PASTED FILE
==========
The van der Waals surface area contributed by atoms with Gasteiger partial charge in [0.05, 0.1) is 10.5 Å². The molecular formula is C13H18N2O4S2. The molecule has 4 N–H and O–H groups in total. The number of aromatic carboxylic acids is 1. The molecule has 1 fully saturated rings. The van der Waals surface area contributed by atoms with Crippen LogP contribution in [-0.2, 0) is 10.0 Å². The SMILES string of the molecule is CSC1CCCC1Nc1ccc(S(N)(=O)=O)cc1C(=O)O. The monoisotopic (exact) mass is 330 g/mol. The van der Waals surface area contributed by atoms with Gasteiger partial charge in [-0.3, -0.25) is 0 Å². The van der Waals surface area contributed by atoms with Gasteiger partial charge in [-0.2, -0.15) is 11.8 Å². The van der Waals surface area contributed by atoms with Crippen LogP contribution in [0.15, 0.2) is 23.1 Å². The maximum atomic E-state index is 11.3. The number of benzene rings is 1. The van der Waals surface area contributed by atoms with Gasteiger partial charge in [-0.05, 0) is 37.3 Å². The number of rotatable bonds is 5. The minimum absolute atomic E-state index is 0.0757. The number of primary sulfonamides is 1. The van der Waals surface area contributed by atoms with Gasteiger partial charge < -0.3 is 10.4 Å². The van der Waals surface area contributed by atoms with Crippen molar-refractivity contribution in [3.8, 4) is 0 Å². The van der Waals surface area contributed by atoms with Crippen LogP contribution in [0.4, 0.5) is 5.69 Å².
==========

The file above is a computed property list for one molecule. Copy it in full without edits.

The van der Waals surface area contributed by atoms with Gasteiger partial charge in [0.05, 0.1) is 10.5 Å². The molecular formula is C13H18N2O4S2. The molecule has 4 N–H and O–H groups in total. The number of aromatic carboxylic acids is 1. The molecule has 1 fully saturated rings. The van der Waals surface area contributed by atoms with Crippen LogP contribution in [-0.2, 0) is 10.0 Å². The SMILES string of the molecule is CSC1CCCC1Nc1ccc(S(N)(=O)=O)cc1C(=O)O. The monoisotopic (exact) mass is 330 g/mol. The van der Waals surface area contributed by atoms with Gasteiger partial charge in [-0.3, -0.25) is 0 Å². The van der Waals surface area contributed by atoms with Gasteiger partial charge in [-0.2, -0.15) is 11.8 Å². The van der Waals surface area contributed by atoms with Crippen LogP contribution in [0.15, 0.2) is 23.1 Å². The maximum atomic E-state index is 11.3. The number of benzene rings is 1. The van der Waals surface area contributed by atoms with Gasteiger partial charge in [-0.05, 0) is 37.3 Å². The number of rotatable bonds is 5. The minimum absolute atomic E-state index is 0.0757. The number of primary sulfonamides is 1. The van der Waals surface area contributed by atoms with Gasteiger partial charge < -0.3 is 10.4 Å². The van der Waals surface area contributed by atoms with Crippen molar-refractivity contribution in [3.8, 4) is 0 Å². The van der Waals surface area contributed by atoms with Crippen LogP contribution in [0.4, 0.5) is 5.69 Å².